I am not for this stance of women are the same as men. We are not and honestly if one wants to be a man then go for it. Stop trying to pigeon hole all women into every aspect of the world.
Most feminists do not believe, nor do they endorse, the idea that men and women are the same. They endorse equality, as in equal opportunity, equal treatment, and equal rights. Pigeon-holing implies the application of unfair or prescriptive roles, restrictions, and limitations, and that is something most feminisms oppose.
Seriously is this the ultimate end goal of feminists? To push society to the point that men are below them and fear for legal actions if they actually behave like men?
No, making men “less than” women isn’t the goal of feminism (certainly not the feminists I know or read), nor is making women “more than” men a goal of feminism. The goal is equality — a level playing field.
As for men fearing “legal actions if they actually behave like men,” what does that mean, exactly, to “behave like men”? Men are people and people behave in wildly different ways — some good ways, some bad ways, and some legally actionable ways. Good, bad, and criminal behaviors aren’t gendered.
Part of the trouble is the perceived naturalness and universality of gendered behaviors in general. Being enculturated to believe that men are (or should be) this way or that way hurts everyone — men, women, and those outside and between the gender binary.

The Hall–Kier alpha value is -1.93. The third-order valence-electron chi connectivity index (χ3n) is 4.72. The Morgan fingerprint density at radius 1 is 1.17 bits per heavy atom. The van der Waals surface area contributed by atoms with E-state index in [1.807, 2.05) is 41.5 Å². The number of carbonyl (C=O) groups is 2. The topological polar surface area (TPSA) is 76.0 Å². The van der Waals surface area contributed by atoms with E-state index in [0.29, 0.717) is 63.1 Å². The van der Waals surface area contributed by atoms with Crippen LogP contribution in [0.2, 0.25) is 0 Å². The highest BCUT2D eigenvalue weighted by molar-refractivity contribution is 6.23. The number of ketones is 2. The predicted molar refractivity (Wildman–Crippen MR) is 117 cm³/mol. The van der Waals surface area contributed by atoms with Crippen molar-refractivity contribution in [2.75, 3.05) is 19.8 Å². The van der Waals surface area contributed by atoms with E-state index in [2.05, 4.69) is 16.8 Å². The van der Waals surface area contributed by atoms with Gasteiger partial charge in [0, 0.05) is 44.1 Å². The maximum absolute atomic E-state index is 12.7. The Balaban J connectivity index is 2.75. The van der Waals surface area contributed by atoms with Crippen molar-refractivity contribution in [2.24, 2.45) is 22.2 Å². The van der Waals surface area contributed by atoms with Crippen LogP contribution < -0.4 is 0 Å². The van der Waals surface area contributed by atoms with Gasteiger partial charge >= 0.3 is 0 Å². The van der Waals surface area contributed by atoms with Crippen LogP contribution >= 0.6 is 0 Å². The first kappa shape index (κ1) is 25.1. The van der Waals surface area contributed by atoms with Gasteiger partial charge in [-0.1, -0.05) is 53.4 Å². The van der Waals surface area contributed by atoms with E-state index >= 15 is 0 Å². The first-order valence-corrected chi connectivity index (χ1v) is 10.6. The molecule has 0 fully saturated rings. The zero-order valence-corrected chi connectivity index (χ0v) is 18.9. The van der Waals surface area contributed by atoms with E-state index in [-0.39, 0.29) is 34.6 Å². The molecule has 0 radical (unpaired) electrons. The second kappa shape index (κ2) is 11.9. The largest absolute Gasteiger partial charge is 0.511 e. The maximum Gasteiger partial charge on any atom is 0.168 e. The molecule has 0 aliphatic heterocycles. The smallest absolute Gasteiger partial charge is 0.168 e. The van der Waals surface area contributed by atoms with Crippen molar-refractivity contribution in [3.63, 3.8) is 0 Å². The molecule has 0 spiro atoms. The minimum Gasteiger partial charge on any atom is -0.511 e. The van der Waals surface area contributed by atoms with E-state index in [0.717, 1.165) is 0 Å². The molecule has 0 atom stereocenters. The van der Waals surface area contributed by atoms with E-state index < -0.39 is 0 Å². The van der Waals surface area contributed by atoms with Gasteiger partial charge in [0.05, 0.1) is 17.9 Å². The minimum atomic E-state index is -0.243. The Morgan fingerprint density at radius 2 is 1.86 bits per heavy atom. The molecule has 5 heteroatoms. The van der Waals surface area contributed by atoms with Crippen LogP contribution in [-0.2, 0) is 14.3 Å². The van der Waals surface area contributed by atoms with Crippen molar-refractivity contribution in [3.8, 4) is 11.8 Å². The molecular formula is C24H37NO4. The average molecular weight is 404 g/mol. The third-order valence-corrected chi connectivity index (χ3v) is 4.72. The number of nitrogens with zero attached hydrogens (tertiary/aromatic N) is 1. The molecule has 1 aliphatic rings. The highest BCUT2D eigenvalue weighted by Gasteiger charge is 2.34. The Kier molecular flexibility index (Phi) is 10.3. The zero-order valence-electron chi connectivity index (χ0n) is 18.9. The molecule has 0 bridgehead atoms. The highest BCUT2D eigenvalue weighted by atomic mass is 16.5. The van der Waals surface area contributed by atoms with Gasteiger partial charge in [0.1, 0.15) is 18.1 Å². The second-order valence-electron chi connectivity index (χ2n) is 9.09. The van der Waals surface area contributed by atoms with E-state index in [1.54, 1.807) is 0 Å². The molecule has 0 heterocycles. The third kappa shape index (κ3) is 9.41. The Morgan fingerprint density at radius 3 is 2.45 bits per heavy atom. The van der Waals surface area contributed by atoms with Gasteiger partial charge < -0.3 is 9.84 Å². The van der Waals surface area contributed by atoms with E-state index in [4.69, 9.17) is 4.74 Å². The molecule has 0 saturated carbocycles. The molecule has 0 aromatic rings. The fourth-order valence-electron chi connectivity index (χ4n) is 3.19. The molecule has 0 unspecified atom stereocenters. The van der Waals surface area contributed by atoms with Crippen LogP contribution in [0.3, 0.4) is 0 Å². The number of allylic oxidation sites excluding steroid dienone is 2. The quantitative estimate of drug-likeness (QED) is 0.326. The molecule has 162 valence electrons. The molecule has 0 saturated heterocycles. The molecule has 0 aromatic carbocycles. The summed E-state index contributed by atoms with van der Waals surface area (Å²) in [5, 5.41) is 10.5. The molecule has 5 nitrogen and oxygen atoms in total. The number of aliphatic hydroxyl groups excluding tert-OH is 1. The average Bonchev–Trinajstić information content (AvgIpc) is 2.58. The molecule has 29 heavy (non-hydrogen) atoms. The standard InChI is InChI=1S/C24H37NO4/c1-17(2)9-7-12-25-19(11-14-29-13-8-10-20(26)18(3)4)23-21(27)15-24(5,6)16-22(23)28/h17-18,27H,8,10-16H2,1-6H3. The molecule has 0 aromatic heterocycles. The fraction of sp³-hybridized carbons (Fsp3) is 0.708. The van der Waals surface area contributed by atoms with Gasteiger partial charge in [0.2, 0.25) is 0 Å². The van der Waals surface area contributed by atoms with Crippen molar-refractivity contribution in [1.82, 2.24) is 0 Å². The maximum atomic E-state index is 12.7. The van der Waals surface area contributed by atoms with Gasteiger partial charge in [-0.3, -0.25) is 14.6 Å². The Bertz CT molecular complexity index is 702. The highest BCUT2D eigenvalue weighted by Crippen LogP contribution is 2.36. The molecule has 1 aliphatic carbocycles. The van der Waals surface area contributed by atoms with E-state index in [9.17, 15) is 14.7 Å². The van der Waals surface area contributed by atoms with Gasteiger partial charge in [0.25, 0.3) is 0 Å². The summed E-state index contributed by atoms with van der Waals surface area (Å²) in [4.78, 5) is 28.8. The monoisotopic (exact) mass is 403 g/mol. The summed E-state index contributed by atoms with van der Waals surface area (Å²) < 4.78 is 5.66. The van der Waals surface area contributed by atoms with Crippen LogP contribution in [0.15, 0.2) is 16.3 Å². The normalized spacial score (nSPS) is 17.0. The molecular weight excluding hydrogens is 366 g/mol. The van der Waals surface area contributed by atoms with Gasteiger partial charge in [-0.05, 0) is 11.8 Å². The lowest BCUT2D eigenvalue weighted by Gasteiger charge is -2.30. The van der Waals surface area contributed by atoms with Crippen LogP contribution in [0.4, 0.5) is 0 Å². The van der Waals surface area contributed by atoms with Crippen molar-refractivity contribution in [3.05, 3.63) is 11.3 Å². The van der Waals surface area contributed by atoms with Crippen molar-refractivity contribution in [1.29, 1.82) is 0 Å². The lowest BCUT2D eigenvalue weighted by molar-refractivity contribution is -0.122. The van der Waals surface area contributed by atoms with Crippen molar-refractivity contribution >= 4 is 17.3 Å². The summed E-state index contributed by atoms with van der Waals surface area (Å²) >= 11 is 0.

This truly is a major turning point in our society as men are pushed to the corner and being made to feel inferior for even being a gentlemen. Sorry ladies you can’t have it both ways. One can not teach boys to be gentlemen and to have manners only to be later told they are rude and as women you do not need a door opened for you.
Even if there was one, singular, united feminist agenda, unwanted door opening would be pretty low on the list of things to fight against (if it was there at all). I can’t speak for all feminists, or any feminists but myself, but I don’t give a flying fuck about who does or does not open a door for me. I think opening and holding doors is polite — I’ve never stopped anyone from doing it, I’ve never been offended by it, and I do it for others all the time.
As for the more serious issues on various feminist agendas, I can speak to issues I am (and most feminists are) interested in. I am interested in workplace equality, not being dismissed or generally treated as “less than” my male colleagues. I’m interested in being and feeling safe, in ending street harassment, public catcalls, unwanted commentary about my appearance, and threatening behavior; and I’m also interested in not being insulted or called names when I respond politely or when I don’t respond at all. I’m interested in my safety and bodily autonomy, in not being touched without my consent, in not being physically or sexually assaulted, and not being raped.
None of that has anything to do with making men feel inferior. My want for comfort, safety, and equality isn’t about diminishing men nor does it actually diminish men.